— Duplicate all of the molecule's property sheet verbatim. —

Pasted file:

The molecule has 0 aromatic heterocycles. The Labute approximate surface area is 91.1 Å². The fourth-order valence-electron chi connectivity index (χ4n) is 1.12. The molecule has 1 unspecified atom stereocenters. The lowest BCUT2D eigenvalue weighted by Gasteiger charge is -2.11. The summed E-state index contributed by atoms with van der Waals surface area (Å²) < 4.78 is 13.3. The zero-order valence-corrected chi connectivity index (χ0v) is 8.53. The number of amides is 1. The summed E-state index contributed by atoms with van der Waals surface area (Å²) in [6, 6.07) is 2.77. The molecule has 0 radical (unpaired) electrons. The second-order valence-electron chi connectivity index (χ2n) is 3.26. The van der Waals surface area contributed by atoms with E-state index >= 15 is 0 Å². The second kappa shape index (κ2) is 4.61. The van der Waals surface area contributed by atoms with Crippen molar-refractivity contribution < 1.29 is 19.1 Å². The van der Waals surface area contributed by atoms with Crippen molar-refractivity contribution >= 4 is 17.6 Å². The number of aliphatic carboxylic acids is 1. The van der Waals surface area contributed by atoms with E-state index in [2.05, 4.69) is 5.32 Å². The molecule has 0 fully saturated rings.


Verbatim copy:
The molecule has 0 aromatic heterocycles. The Labute approximate surface area is 91.1 Å². The fourth-order valence-electron chi connectivity index (χ4n) is 1.12. The molecule has 1 unspecified atom stereocenters. The lowest BCUT2D eigenvalue weighted by Gasteiger charge is -2.11. The summed E-state index contributed by atoms with van der Waals surface area (Å²) < 4.78 is 13.3. The zero-order valence-corrected chi connectivity index (χ0v) is 8.53. The number of amides is 1. The summed E-state index contributed by atoms with van der Waals surface area (Å²) in [6, 6.07) is 2.77. The molecule has 0 radical (unpaired) electrons. The second-order valence-electron chi connectivity index (χ2n) is 3.26. The van der Waals surface area contributed by atoms with E-state index >= 15 is 0 Å². The second kappa shape index (κ2) is 4.61. The van der Waals surface area contributed by atoms with Crippen molar-refractivity contribution < 1.29 is 19.1 Å². The van der Waals surface area contributed by atoms with Crippen molar-refractivity contribution >= 4 is 17.6 Å². The number of aliphatic carboxylic acids is 1. The van der Waals surface area contributed by atoms with E-state index in [2.05, 4.69) is 5.32 Å². The molecule has 0 fully saturated rings.